Review: Kelly finally opens up about working for the Beatles
February 18, 2014
It’s been more than 40 years since Paul McCartney left the Beatles in 1970, marking the official breakup of the most popular rock ’n’ roll band in the world. Since then, countless stories have been told in print, television and film about the four lads from Liverpool.
Just when it seemed there couldn’t be anything new left to tell about The Beatles, the one lone voice left from The Beatles’ inner circle has stepped forward to reveal her story in the documentary, “Good ol’ Freda,” directed by Ryan White and distributed by Magnolia Entertainment.
Freda Kelly was The Beatles’ secretary from 1961 to 1972 and ran the immensely popular Beatles Fan Club, meticulously answering as many letters as possible while trying to grant every request — some reasonable, some not so — received.
It’s easy to believe her words after realizing how long she’s kept The Beatles’ secrets and personal information to herself. She resisted going public while nearly everyone else did, proving her loyalty and devotion to her job long after she gave her official notice to quit in 1972.
“Freda never pushed herself,” said Tony Barrow, The Beatles’ former press officer. “She never wrote a book or agreed to do interviews. She led a very confidential existence.”
Since leaving her job with The Beatles, Kelly took another secretary job that she still works at. In the 40-plus years since then, she hasn’t revealed her past to anyone, including her own children.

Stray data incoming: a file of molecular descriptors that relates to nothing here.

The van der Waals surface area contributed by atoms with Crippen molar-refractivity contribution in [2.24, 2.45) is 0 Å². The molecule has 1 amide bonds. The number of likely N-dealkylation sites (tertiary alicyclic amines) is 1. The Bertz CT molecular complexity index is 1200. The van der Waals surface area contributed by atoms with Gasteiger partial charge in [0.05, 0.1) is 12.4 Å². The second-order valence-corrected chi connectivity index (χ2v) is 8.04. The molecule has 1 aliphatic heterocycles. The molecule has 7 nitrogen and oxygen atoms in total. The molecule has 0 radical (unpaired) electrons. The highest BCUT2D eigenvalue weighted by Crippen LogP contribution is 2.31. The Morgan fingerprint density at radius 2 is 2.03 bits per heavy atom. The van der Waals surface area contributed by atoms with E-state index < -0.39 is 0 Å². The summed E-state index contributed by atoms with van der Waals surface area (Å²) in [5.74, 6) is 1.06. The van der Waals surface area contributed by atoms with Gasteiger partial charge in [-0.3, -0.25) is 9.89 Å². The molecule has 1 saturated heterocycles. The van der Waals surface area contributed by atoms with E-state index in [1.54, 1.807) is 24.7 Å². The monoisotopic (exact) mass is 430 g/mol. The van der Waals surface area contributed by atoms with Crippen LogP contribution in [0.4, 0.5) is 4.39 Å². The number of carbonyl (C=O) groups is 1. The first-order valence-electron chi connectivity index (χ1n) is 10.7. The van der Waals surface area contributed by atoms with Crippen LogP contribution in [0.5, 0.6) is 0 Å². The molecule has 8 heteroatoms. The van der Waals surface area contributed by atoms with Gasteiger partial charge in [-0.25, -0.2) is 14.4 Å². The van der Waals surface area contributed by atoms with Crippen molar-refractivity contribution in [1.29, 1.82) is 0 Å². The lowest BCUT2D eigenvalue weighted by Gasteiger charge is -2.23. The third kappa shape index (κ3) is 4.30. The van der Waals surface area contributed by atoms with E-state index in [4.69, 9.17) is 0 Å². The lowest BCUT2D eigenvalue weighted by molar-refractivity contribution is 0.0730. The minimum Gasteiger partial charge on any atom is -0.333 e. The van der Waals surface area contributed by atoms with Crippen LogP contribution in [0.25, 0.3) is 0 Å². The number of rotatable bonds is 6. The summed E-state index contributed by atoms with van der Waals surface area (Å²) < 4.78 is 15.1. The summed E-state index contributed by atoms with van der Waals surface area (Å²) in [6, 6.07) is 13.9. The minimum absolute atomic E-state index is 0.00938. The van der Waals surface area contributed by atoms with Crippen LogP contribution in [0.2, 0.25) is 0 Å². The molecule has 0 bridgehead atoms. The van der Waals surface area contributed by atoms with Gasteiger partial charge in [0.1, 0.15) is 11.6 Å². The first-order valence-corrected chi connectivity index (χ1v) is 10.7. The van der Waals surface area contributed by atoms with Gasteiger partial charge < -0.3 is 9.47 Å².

Kelly tells her stories for the first time publicly, and they are, as she says, the only time she’ll tell them. She’s got to be one of the last individuals to share about her time within the inner circle of The Beatles, giving the low-budget documentary an exclusive voice.
Kelly takes viewers inside the Beatles Fan Club and relates many stories about her encounters with the Fab Four. Viewers hoping for ground-breaking news or inside dirt likely will be disappointed, but on the other end, those hoping to hear some new stories about The Beatles’ personalities and details that fill in much of their 10-year timeline will be enthralled.
Director Ryan White kept the filming simple and easy to watch, mixing interviews with Kelly to images of the Beatles that White gained access to by getting the blessing of Apple Records, as well as from the limited memorabilia Kelly kept of the band.
White’s clever zooming and panning of stills, combined with an impressive soundtrack, give the film some stunning visual moments. There are some very early videos of The Beatles performing before 1963, and even though there’s no soundtrack to go with them, White’s timing of visuals with commentary is outstanding.